Effective LD Strategy
A CHILD’S CONDITION IMPACTS STRATEGY, NOT EXPECTATIONS — (Effective LD Strategy)
We recently had a PD day and this fabulous line was one of the key ideas of Dr. Rich Hawkins, the director of the St. Rose/CITE Educational Leadership program. He calls these key ideas “tattoos” as in you want them to be tattooed into your very being so that they are just who you are, not something external to you.
I want to reflect on this tattoo.
Listen to this story!
A CHILD’S CONDITION IMPACTS STRATEGY, NOT EXPECTATIONS
The comments that follow are mine, not Rich’s.
The idea is pretty simple. Don’t let a condition, be it poverty, LD, unstable home life, ELL, male, female etc be an excuse. If a strategy doesn’t work, try a different one.
Why is effective LD Strategy different?
As regular readers may realize, I have an LD son. LD used to stand for “learning disabled”, and now we call such children “learn differently.” That’s a better description, because my son has great spatial abilities which allow him to excel at certain academic aspects. It’s my belief, and this is the burden of Rich’s tattoo, that this ability to excel could be widened with better teaching.
Possibilities for Effective LD Strategy
Let me outline the following three possible responses we have actually experienced. In the first possibility, the school responded by changing strategies, not expectations and he was successful. In the second case, the school changed expectations, not strategies and he learned nothing because they didn’t teach anything. In the third case, the school preserved their expectations, but didn’t change strategy, and my son has struggled mightily.
The success case was teaching him to read when he was 8. We placed him in an LD school that believed they could teach all children to read, using the Orton Gillingham method. The school believed in Orton Gillingham. The teachers were highly trained and committed to teaching using this method. In six months, a kid whose nervous parents were worried that this 8 year old wasn’t going to learn to decode, was doing it successfully.
Effective LD Strategy may not work in non-LD students
On a personal note, I found Orton Gillingham very difficult. I said to one of his teachers that if they tried to teach me to read using this method, I would never have learned to read. She said, yes, but you aren’t dyslexic. So they had the expectation that their students would learn to read, and adapted a different strategy for kids who learn differently.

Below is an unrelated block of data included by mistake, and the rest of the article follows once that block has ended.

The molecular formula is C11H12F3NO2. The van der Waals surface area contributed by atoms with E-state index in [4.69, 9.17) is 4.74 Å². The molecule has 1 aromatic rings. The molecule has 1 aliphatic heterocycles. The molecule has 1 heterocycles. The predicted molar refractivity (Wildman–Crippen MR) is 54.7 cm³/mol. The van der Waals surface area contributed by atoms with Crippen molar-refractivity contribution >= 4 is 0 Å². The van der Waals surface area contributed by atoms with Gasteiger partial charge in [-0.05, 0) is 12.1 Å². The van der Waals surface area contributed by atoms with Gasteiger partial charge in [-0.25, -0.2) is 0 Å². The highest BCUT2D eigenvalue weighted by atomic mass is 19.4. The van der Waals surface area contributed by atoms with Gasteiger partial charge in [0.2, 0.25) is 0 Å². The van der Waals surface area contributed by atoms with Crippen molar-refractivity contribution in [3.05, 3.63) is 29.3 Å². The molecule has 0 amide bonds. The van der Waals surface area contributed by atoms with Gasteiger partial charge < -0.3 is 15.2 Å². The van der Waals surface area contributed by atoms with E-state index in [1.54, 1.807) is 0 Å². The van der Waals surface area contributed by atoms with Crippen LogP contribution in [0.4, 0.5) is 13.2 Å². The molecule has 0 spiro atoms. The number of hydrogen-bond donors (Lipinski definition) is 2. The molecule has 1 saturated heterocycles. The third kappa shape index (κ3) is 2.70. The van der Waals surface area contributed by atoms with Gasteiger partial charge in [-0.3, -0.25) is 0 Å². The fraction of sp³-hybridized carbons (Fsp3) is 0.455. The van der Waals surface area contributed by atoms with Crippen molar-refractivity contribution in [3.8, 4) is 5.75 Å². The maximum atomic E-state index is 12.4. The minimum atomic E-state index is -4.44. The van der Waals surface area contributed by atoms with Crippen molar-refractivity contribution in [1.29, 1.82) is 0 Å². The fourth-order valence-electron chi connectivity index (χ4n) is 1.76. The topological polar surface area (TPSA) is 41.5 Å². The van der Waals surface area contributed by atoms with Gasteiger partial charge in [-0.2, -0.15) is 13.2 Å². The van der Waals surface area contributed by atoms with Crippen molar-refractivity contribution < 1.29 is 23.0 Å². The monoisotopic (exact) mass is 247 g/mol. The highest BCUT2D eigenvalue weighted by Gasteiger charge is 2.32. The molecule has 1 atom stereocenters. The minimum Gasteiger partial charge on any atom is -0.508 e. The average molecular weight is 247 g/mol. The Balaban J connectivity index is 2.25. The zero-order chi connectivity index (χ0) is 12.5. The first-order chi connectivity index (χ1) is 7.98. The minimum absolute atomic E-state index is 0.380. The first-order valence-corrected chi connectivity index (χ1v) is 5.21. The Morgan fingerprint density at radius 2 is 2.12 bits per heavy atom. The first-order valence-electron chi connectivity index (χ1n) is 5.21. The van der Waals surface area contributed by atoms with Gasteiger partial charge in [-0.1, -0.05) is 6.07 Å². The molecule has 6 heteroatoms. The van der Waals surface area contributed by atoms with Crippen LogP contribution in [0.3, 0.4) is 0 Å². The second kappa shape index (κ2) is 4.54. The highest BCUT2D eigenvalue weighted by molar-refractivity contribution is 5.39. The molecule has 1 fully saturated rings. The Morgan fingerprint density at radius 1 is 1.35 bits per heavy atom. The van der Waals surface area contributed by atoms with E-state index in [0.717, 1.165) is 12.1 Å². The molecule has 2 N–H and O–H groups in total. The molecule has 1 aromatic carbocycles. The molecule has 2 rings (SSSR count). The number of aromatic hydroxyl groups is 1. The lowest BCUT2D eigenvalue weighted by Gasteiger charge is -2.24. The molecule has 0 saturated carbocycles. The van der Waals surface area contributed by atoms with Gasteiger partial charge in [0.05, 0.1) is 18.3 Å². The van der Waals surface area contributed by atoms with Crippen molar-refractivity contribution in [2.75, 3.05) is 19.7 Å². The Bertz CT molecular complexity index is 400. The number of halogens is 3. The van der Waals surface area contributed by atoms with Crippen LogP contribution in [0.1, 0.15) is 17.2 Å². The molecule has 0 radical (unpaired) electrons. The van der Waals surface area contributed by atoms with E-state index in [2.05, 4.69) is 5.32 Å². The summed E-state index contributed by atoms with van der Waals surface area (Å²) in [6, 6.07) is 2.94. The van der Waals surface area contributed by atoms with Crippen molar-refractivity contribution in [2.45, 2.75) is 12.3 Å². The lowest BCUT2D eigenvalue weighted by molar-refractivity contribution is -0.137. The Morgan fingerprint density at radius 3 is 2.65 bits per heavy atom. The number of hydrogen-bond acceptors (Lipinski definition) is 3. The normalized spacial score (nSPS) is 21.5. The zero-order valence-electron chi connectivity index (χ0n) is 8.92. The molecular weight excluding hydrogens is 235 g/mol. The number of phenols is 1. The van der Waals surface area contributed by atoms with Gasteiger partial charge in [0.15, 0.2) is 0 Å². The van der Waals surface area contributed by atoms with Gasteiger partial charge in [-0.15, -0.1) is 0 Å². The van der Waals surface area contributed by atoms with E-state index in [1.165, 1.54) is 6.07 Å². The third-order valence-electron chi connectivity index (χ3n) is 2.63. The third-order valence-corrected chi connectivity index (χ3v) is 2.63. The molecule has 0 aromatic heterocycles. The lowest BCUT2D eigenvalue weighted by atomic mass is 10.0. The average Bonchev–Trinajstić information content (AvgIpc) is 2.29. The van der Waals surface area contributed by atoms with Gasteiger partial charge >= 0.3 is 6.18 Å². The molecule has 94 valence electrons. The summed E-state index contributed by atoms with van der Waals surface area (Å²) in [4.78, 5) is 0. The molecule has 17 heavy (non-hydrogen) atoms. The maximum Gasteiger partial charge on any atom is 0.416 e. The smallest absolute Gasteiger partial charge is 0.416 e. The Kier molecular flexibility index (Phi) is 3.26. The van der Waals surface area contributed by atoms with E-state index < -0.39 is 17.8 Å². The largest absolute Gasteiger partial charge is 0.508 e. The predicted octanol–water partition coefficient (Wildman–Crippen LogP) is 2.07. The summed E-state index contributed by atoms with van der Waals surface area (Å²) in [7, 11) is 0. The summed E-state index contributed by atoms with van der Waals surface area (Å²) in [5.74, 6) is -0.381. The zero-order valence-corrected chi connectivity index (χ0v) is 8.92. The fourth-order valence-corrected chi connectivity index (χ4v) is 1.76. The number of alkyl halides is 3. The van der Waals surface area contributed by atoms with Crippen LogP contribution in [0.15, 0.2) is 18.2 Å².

Non Effective LD Strategy
The second case is where they changed expectations, instead of strategies. The same LD school just followed the same old way of teaching math, and it simply did not work. So instead of changing strategies, they just slowed the process down to a crawl and taught almost no content.
Another non effective LD Strategy
The third case is where a school maintains its expectations, but doesn’t change its strategies when the usual approaches don’t work. In our son’s current school he struggles mightily with Hebrew and math, except for geometry which he wizzes through. His peers are also struggling mightily with Hebrew because the school is using a prestigious immersion program, but the kids aren’t getting it. The teachers just do more of the same, with predictable results. No one can do anything resembling Orton Gillingham, despite the fact that Hebrew actually lends itself to it because of the structure of the language.
The math is another failure of strategy. Our son needs the material to be more spatial and/or more related to the real world. If abstract, boring, black worksheets from Everyday Math don’t work, how about trying something a little bit more different than black worksheets from Saxon Math?
It would be much better yet if there were a math curriculum that actually had kids solving real world problems in a hands on way that appeals to kids with spatial orientation, but we haven’t discovered one yet.
This tattoo is so important. The vast majority of kids can learn far more than they do. If a strategy isn’t working, don’t just keep doing the same thing or lower the expectations. Try a different strategy. It might make a profound difference for a kid.
Jared Gellert is the executive Director for CITE.
CITE is the Center for Integrated Training and Education . For over 25 years, CITE has and continues to train TEACHERS (Early Childhood, Literacy, Special Ed, Grad Courses, DASA); COUNSELORS (School, Mental Health Masters, Advanced Certificate); and ADMINISTRATORS (SBL, SDL, Public Admin, Online PhD) in all five boroughs of NYC, Yonkers, and Long Island.
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